Specific Aim 3. To perform a longitudinal investigation of the molecular basis of CD8+ T cell contribution to sarcoidosis pathogenesis. The proposed research will provide essential information concerning the role and function of CD8+ T cells in sarcoidosis resulting in novel approaches to treatment and potentially the reversal of disease progression. Investigation will be completed at Vanderbilt University School of Medicine, in the context of the Department of Microbiology and Immunology, with facilities and resources ideally suited for the immunologic and molecular analyses involved in this research. To support the candidate's career development, Dr. Wonder Drake (Assistant Professor, Vanderbilt University) and Dr. Luc Van Kaer (Professor, Vanderbilt University) will serve as co-mentors. Dr. Luc Van Kaer has a strong mentoring record and is a renowned T cell immunologist, while Dr. Wonder Drake is a leader in the sarcoidosis research field. In addition, the candidate has established a mentoring committee which consists of several accomplished researchers: 1) Spyros Kalams, MD (Associate Professor, Vanderbilt University), accomplished human T cell immunologist with a strong focus on CD8+ T cells, 2) James Crowe, MD (Professor, Vanderbilt University), a leading human immunologist and Director of the Flow Cytometry and Human Immunology Shared Resource, 3) JoAnne Flynn, PhD (Professor, University of Pittsburgh), distinguished researcher of granulomatous inflammation, particularly due to mycobacteria, and 4) Lee Newman, MD MPH (Professor, University of Colorado Health Sciences Center), accomplished sarcoidosis researcher. The mentored training that the candidate will receive during completion of this proposed research will provide her with the skills and career development opportunities necessary to establish an independent academic research program and to secure funding as an independent investigator.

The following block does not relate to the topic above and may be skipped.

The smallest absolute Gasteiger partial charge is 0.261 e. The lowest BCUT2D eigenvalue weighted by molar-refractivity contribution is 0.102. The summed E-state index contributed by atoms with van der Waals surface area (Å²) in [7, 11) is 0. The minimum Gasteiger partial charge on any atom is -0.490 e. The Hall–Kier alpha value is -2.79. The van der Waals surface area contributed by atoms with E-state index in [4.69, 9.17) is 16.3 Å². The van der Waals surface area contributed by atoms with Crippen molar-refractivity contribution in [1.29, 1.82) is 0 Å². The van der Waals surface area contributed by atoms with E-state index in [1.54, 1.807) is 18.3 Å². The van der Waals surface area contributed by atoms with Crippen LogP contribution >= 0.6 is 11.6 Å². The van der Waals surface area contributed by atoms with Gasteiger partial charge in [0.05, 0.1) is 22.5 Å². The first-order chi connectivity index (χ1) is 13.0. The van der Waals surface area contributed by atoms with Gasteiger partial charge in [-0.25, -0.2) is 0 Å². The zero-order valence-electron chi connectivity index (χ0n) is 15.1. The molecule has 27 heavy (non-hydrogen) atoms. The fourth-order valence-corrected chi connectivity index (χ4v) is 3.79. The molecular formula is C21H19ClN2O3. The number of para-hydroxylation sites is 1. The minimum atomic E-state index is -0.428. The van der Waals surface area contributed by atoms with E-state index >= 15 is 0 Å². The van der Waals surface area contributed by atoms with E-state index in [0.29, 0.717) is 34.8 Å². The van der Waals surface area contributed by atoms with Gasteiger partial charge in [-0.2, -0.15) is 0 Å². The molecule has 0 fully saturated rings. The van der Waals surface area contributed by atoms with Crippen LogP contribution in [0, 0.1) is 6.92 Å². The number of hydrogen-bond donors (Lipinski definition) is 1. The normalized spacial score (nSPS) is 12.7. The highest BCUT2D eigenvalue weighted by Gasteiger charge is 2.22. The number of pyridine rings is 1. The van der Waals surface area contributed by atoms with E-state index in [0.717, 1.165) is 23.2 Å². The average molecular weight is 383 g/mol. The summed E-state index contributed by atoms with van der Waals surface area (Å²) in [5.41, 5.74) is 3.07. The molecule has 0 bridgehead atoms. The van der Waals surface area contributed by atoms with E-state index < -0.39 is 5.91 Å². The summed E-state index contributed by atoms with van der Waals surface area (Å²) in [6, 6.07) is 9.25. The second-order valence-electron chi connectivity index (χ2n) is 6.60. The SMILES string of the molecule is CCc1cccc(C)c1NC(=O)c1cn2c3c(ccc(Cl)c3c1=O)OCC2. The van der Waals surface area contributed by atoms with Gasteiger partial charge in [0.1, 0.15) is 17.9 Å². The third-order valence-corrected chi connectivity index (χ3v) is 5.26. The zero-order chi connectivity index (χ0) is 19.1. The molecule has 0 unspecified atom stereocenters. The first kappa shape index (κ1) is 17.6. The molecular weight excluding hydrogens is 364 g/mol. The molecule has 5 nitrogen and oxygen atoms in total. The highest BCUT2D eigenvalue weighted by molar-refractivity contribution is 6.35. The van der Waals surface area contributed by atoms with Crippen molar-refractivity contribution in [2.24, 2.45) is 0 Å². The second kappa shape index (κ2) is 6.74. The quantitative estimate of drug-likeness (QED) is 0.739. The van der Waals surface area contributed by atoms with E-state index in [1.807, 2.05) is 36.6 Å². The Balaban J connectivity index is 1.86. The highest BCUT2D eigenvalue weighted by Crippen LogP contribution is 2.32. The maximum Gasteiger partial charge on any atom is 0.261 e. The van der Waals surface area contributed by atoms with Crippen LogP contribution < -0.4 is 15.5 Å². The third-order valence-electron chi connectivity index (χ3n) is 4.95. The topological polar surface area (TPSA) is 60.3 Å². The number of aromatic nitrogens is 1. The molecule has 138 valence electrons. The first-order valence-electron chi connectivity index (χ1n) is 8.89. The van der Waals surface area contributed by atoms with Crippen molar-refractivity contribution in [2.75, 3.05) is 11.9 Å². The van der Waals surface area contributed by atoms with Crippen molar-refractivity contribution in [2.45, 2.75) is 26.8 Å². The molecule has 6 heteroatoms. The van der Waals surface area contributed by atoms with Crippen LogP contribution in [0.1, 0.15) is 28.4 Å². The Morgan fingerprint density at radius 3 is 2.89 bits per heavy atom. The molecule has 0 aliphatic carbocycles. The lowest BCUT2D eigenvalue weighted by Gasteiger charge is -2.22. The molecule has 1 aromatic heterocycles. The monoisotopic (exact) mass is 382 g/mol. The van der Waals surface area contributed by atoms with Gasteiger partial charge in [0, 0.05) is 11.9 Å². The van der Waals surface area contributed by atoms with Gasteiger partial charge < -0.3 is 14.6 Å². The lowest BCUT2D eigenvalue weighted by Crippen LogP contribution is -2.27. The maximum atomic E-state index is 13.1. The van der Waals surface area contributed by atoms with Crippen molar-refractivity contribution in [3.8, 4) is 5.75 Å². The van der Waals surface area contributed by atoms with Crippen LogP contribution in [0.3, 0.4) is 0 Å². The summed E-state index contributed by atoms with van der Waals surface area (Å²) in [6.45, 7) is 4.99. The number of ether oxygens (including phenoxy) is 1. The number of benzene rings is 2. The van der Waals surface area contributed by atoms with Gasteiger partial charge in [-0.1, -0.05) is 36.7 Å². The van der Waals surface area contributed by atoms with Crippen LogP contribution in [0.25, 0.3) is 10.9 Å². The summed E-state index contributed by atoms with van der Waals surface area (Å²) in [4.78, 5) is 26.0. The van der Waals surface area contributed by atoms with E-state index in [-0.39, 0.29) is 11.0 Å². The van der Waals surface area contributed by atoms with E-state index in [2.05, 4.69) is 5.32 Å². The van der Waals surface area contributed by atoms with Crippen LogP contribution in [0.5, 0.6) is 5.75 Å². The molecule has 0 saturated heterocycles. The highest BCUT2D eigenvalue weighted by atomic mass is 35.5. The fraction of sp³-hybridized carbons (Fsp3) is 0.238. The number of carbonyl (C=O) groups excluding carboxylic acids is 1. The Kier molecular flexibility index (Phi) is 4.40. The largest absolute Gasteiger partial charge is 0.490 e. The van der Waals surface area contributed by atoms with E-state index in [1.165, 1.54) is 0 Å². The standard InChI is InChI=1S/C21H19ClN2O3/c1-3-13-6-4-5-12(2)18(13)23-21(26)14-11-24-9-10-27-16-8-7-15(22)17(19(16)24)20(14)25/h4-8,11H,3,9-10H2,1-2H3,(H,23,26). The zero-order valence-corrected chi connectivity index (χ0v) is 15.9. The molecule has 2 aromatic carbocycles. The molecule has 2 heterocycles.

Public Health Relevance

Sarcoidosis is an inflammatory disease that involves the lungs in over 90% of affected individuals. The goal of this proposal is to investigate the contribution of CD8+ T cell biologic function to sarcoidosis pathogenesis. Understanding the role of CD8+ T cells in sarcoidosis pathogenesis will reveal biomarkers associated with disease outcome and potentially identify new therapeutic interventions resulting in improved treatment strategies for sarcoidosis patients. (End of Abstract)

Agency
National Institute of Health (NIH)
Institute
National Heart, Lung, and Blood Institute (NHLBI)
Type
Research Scientist Development Award - Research & Training (K01)
Project #
5K01HL103179-04
Application #
8514701
Study Section
Special Emphasis Panel (ZHL1-CSR-H (M1))
Program Officer
Colombini-Hatch, Sandra
Project Start
2010-08-05
Project End
2015-05-31
Budget Start
2013-06-01
Budget End
2014-05-31
Support Year
4
Fiscal Year
2013
Total Cost
$112,012
Indirect Cost
$8,297
Name
Vanderbilt University Medical Center
Department
Microbiology/Immun/Virology
Type
Schools of Medicine
DUNS #
004413456
City
Nashville
State
TN
Country
United States
Zip Code
37212
Braun, Nicole A; Celada, Lindsay J; Herazo-Maya, Jose D et al. (2014) Blockade of the programmed death-1 pathway restores sarcoidosis CD4(+) T-cell proliferative capacity. Am J Respir Crit Care Med 190:560-71
Drake, Wonder P; Oswald-Richter, Kyra; Richmond, Bradley W et al. (2013) Oral antimycobacterial therapy in chronic cutaneous sarcoidosis: a randomized, single-masked, placebo-controlled study. JAMA Dermatol 149:1040-9
Fites, J Scott; Ramsey, Jeremy P; Holden, Whitney M et al. (2013) The invasive chytrid fungus of amphibians paralyzes lymphocyte responses. Science 342:366-9
Richmond, Bradley W; Ploetze, Kristen; Isom, Joan et al. (2013) Sarcoidosis Th17 cells are ESAT-6 antigen specific but demonstrate reduced IFN-ýý expression. J Clin Immunol 33:446-55
Oswald-Richter, Kyra A; Richmond, Bradley W; Braun, Nicole A et al. (2013) Reversal of global CD4+ subset dysfunction is associated with spontaneous clinical resolution of pulmonary sarcoidosis. J Immunol 190:5446-53